Professor of Medicine (AIDS), Yale School of Medicine
Frederick Altice, MD, is Professor of Medicine at Yale University School of Medicine in New Haven, Connecticut. He is the Director of Clinical and Community Research of the Yale University AIDS Program for the School of Medicine, where he also directs the Community Health Care Van and the HIV in Prisons Program.
Dr. Altice's research interests are focused on the interface between infectious diseases and substance abuse. As a clinical epidemiologist, health services and intervention researcher, he has created novel programs for the treatment of HIV, HCV, and tuberculosis in vulnerable populations, including injection drug users and prison inmates. Specifically, he has been an international leader in research related to adherence to antiretroviral therapy, particularly among HIV+ drug users, has made considerable inroads into novel approaches using directly administered antiretroviral therapy and other structural interventions to facilitate adherence both nationally and internationally.
Dr. Altice has been at the forefront of integrating buprenorphine and methadone treatment into managing co-morbid conditions, including the management of HIV, HCV, TB and mental illness. He is the Principal Investigator on over 15 federally-funded grants, including numerous clinical investigations funded by the National Institutes on Health, the Substance Abuse and Mental Health Services Administration, Special Projects of National Significance for the Health Resources Services Agency and other federal agencies, Dr. Altice is currently leading studies that bridge the gap between the correctional and community setting, specifically on the use of directly observed antiretroviral therapy and opiate-substitution therapy. In addition to publishing his research in peer-reviewed journals, Dr. Altice has authored several significant books and book chapters. He lectures nationally and internationally on the subject of HIV, viral hepatitis, substance abuse and the management of medically complicated patients.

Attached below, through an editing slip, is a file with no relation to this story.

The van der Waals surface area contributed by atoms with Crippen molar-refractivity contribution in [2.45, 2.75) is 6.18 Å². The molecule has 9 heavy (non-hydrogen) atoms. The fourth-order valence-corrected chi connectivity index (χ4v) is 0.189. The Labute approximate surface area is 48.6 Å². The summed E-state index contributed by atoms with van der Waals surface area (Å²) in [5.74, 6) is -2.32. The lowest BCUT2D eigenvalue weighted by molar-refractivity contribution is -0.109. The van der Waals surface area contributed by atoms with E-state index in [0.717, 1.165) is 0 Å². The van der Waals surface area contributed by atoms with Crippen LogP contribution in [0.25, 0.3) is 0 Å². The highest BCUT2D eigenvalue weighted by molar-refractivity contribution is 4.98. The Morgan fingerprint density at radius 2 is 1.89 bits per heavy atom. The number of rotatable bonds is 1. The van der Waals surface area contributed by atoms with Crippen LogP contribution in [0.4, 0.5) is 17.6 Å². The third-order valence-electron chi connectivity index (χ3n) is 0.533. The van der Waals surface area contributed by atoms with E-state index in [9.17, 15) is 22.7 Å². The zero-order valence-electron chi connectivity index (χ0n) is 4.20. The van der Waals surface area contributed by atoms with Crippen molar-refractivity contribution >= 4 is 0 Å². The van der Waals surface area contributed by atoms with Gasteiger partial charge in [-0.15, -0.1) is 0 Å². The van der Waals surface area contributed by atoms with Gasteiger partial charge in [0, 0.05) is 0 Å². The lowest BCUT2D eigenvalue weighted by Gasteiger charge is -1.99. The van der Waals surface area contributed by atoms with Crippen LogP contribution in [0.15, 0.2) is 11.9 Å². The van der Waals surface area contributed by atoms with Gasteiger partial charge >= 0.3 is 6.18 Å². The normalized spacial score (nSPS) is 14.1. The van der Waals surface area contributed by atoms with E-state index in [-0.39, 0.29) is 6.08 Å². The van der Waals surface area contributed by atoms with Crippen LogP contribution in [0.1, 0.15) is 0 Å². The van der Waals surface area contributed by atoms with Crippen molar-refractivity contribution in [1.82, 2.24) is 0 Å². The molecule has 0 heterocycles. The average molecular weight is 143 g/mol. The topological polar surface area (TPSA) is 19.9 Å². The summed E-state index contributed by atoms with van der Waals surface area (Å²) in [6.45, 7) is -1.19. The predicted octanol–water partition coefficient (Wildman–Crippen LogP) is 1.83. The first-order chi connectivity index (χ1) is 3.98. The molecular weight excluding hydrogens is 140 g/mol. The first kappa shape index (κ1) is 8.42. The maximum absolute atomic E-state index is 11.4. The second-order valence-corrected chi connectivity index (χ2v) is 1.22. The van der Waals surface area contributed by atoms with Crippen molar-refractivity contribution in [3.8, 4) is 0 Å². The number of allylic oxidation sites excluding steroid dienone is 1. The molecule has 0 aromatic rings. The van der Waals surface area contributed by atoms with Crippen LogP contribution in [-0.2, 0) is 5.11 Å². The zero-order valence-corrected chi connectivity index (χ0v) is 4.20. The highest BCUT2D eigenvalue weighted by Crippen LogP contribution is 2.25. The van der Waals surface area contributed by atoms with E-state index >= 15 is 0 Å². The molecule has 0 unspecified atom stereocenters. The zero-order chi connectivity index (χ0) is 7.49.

Current research includes methadone and buprenorphine as primary and secondary HIV prevention, directly administered antiretroviral therapy, peer-driven interventions, secondary prevention among drug users and prisoners and includes international projects in Malaysia, Ukraine and Iran.